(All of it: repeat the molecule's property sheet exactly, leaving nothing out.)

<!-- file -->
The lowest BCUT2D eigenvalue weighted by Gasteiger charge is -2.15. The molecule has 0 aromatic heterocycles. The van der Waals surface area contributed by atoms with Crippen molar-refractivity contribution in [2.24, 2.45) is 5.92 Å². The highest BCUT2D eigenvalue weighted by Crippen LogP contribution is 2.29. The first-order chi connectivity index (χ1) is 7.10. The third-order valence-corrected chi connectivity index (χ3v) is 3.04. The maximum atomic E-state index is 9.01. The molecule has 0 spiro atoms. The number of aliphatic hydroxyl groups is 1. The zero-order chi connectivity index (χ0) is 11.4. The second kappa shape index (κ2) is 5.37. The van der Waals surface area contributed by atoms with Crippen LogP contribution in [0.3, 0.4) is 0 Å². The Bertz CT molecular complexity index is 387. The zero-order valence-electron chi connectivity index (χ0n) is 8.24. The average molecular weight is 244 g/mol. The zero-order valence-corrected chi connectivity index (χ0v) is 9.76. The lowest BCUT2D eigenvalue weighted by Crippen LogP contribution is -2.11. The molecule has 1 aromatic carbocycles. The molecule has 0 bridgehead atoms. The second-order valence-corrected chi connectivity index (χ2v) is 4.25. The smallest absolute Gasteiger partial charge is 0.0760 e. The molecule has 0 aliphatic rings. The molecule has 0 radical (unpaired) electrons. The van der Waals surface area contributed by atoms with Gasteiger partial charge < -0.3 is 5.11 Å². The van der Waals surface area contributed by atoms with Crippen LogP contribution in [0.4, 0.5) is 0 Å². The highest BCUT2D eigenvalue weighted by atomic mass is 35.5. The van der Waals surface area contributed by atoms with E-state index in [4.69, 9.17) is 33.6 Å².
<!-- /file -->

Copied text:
The lowest BCUT2D eigenvalue weighted by Gasteiger charge is -2.15. The molecule has 0 aromatic heterocycles. The van der Waals surface area contributed by atoms with Crippen molar-refractivity contribution in [2.24, 2.45) is 5.92 Å². The highest BCUT2D eigenvalue weighted by Crippen LogP contribution is 2.29. The first-order chi connectivity index (χ1) is 7.10. The third-order valence-corrected chi connectivity index (χ3v) is 3.04. The maximum atomic E-state index is 9.01. The molecule has 0 spiro atoms. The number of aliphatic hydroxyl groups is 1. The zero-order chi connectivity index (χ0) is 11.4. The second kappa shape index (κ2) is 5.37. The van der Waals surface area contributed by atoms with Crippen LogP contribution in [0.3, 0.4) is 0 Å². The Bertz CT molecular complexity index is 387. The zero-order valence-electron chi connectivity index (χ0n) is 8.24. The average molecular weight is 244 g/mol. The zero-order valence-corrected chi connectivity index (χ0v) is 9.76. The lowest BCUT2D eigenvalue weighted by Crippen LogP contribution is -2.11. The molecule has 1 aromatic carbocycles. The molecule has 0 bridgehead atoms. The second-order valence-corrected chi connectivity index (χ2v) is 4.25. The smallest absolute Gasteiger partial charge is 0.0760 e. The molecule has 0 aliphatic rings. The molecule has 0 radical (unpaired) electrons. The van der Waals surface area contributed by atoms with Gasteiger partial charge < -0.3 is 5.11 Å². The van der Waals surface area contributed by atoms with Crippen LogP contribution in [0.4, 0.5) is 0 Å². The highest BCUT2D eigenvalue weighted by atomic mass is 35.5. The van der Waals surface area contributed by atoms with E-state index in [4.69, 9.17) is 33.6 Å².